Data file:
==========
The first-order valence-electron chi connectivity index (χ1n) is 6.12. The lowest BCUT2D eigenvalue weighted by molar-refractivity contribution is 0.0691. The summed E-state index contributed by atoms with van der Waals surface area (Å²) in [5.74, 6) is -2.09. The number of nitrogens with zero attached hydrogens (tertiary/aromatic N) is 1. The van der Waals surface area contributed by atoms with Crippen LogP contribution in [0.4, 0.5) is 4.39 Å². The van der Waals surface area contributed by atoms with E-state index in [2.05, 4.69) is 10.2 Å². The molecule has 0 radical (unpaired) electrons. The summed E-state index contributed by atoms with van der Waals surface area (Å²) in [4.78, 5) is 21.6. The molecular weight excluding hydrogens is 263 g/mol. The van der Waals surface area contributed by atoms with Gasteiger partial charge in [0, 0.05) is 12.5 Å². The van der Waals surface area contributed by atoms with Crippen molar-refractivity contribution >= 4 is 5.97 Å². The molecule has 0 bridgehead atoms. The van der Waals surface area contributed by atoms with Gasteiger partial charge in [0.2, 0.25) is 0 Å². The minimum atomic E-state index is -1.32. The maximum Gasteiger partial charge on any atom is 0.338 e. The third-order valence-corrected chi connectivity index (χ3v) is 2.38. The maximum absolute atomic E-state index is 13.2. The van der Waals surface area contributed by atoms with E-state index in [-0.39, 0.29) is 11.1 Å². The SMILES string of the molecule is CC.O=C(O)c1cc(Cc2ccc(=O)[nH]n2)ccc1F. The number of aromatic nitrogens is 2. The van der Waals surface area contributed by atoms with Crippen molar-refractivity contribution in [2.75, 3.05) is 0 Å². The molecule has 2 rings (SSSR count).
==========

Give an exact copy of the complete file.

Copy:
The first-order valence-electron chi connectivity index (χ1n) is 6.12. The lowest BCUT2D eigenvalue weighted by molar-refractivity contribution is 0.0691. The summed E-state index contributed by atoms with van der Waals surface area (Å²) in [5.74, 6) is -2.09. The number of nitrogens with zero attached hydrogens (tertiary/aromatic N) is 1. The van der Waals surface area contributed by atoms with Crippen LogP contribution in [0.4, 0.5) is 4.39 Å². The van der Waals surface area contributed by atoms with E-state index in [2.05, 4.69) is 10.2 Å². The molecule has 0 radical (unpaired) electrons. The summed E-state index contributed by atoms with van der Waals surface area (Å²) in [4.78, 5) is 21.6. The molecular weight excluding hydrogens is 263 g/mol. The van der Waals surface area contributed by atoms with Gasteiger partial charge in [0, 0.05) is 12.5 Å². The van der Waals surface area contributed by atoms with Crippen molar-refractivity contribution >= 4 is 5.97 Å². The molecule has 0 bridgehead atoms. The van der Waals surface area contributed by atoms with Gasteiger partial charge in [0.2, 0.25) is 0 Å². The minimum atomic E-state index is -1.32. The maximum Gasteiger partial charge on any atom is 0.338 e. The third-order valence-corrected chi connectivity index (χ3v) is 2.38. The maximum absolute atomic E-state index is 13.2. The van der Waals surface area contributed by atoms with E-state index in [-0.39, 0.29) is 11.1 Å². The SMILES string of the molecule is CC.O=C(O)c1cc(Cc2ccc(=O)[nH]n2)ccc1F. The number of aromatic nitrogens is 2. The van der Waals surface area contributed by atoms with Crippen molar-refractivity contribution in [2.75, 3.05) is 0 Å². The molecule has 2 rings (SSSR count).